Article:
JACOBSON: So yeah, the "Broad City" characters are heightened versions of ourselves. So the TV show is about Abbi and Ilana, but it's sort of an amplified version of us. It's about two best friends who live in different boroughs in New York. And every episode is a day-in-the-life. And they're just getting into a new sort of adventure every day.

MARTIN: Abbi, describe Ilana's character for me.

JACOBSON: I think, OK, Ilana's character on the show is really bold and, like, really outgoing and wears - you know how people are like, oh, yeah, she wears her heart on her sleeve? I think Ilana wears, like, everything...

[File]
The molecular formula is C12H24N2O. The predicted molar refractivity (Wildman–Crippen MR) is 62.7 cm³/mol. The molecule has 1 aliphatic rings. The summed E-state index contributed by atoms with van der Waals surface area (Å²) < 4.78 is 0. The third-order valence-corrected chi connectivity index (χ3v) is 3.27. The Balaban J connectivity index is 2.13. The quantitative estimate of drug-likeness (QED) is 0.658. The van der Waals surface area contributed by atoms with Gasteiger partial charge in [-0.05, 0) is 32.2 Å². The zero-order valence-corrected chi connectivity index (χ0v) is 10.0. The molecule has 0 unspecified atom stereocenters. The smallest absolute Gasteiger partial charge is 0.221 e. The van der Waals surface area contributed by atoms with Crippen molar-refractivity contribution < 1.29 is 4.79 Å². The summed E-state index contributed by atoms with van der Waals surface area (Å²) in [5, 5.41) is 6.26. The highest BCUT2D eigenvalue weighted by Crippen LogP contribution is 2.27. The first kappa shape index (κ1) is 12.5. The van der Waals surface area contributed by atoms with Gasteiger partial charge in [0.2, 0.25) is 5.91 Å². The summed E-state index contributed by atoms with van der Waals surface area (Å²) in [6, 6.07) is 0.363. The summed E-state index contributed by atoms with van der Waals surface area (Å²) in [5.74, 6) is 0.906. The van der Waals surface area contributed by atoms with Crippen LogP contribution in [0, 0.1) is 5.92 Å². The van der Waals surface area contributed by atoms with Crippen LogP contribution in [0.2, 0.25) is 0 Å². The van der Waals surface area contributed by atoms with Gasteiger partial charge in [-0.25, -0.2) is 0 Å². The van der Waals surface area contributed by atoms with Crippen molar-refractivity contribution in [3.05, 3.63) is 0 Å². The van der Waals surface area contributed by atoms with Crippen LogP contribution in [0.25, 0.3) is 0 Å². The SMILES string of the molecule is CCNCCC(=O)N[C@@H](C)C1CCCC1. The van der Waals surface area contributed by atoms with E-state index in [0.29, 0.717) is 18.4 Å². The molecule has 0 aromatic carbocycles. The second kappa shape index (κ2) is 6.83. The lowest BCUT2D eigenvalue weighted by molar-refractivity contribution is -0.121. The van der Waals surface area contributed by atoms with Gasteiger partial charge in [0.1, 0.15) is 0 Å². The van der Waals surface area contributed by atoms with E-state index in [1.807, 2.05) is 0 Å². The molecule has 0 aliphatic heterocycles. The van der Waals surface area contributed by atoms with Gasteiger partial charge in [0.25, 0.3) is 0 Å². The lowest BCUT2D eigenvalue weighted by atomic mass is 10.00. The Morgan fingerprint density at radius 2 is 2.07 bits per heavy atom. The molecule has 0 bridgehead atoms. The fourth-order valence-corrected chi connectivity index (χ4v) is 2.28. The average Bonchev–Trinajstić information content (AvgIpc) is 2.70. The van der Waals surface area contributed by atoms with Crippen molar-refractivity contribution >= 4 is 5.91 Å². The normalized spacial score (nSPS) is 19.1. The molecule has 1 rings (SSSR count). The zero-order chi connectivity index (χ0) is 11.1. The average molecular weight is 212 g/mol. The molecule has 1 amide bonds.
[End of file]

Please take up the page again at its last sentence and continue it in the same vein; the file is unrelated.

MARTIN: Like, all her organs.

ILANA GLAZER: Every organ.

JACOBSON: Yeah, like if you meet Ilana on the show you, like, I think you know everything about her right away. It's, like, all up for grabs kind of.


JACOBSON: (As Abbi) Ilana, it's not a big deal.

GLAZER: (As Ilana) It's a huge deal. You said that if you were ever going to do same-sex experimentation it was going to be with me.

JACOBSON: (As Abbi) I have never said that to you.

GLAZER: (As Ilana) It has been implied.

JACOBSON: (As Abbi) By you.

GLAZER: (As Ilana) Well, implications get responses, and it takes two to tango.

MARTIN: Ilana, can you describe Abbi's character?

GLAZER: Something we said very early-on, like, in the pitch that Abbi, the character and person, are big dreamers. The character is such a dreamer, but the character is faking it until she makes it - you know what I mean? - whereas Abbi Jacobson is making it.